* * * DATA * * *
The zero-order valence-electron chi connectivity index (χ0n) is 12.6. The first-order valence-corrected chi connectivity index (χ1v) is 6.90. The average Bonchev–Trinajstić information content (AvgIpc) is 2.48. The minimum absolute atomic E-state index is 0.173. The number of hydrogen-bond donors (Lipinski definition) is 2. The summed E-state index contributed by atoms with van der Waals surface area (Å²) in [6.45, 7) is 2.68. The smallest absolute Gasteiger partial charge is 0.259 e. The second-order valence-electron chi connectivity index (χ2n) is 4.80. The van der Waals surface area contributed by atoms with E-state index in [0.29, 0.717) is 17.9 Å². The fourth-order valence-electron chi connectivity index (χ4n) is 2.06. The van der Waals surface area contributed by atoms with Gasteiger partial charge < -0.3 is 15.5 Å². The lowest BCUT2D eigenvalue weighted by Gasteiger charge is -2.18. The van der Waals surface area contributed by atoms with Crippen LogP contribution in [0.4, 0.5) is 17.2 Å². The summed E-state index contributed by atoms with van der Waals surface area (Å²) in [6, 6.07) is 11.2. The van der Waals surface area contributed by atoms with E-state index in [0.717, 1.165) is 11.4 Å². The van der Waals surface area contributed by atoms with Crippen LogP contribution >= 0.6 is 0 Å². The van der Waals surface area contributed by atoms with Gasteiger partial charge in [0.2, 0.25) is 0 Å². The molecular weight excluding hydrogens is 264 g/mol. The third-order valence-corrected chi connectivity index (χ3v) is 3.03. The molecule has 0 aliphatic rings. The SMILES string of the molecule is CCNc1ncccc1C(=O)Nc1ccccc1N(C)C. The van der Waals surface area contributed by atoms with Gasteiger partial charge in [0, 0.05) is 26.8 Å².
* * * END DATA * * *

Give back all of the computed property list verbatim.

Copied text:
The zero-order valence-electron chi connectivity index (χ0n) is 12.6. The first-order valence-corrected chi connectivity index (χ1v) is 6.90. The average Bonchev–Trinajstić information content (AvgIpc) is 2.48. The minimum absolute atomic E-state index is 0.173. The number of hydrogen-bond donors (Lipinski definition) is 2. The summed E-state index contributed by atoms with van der Waals surface area (Å²) in [6.45, 7) is 2.68. The smallest absolute Gasteiger partial charge is 0.259 e. The second-order valence-electron chi connectivity index (χ2n) is 4.80. The van der Waals surface area contributed by atoms with E-state index in [0.29, 0.717) is 17.9 Å². The fourth-order valence-electron chi connectivity index (χ4n) is 2.06. The van der Waals surface area contributed by atoms with Gasteiger partial charge < -0.3 is 15.5 Å². The lowest BCUT2D eigenvalue weighted by Gasteiger charge is -2.18. The van der Waals surface area contributed by atoms with Crippen LogP contribution in [0.4, 0.5) is 17.2 Å². The summed E-state index contributed by atoms with van der Waals surface area (Å²) in [6, 6.07) is 11.2. The van der Waals surface area contributed by atoms with E-state index in [0.717, 1.165) is 11.4 Å². The van der Waals surface area contributed by atoms with Crippen LogP contribution >= 0.6 is 0 Å². The van der Waals surface area contributed by atoms with Gasteiger partial charge in [0.2, 0.25) is 0 Å². The molecular weight excluding hydrogens is 264 g/mol. The third-order valence-corrected chi connectivity index (χ3v) is 3.03. The molecule has 0 aliphatic rings. The SMILES string of the molecule is CCNc1ncccc1C(=O)Nc1ccccc1N(C)C. The van der Waals surface area contributed by atoms with Gasteiger partial charge in [0, 0.05) is 26.8 Å².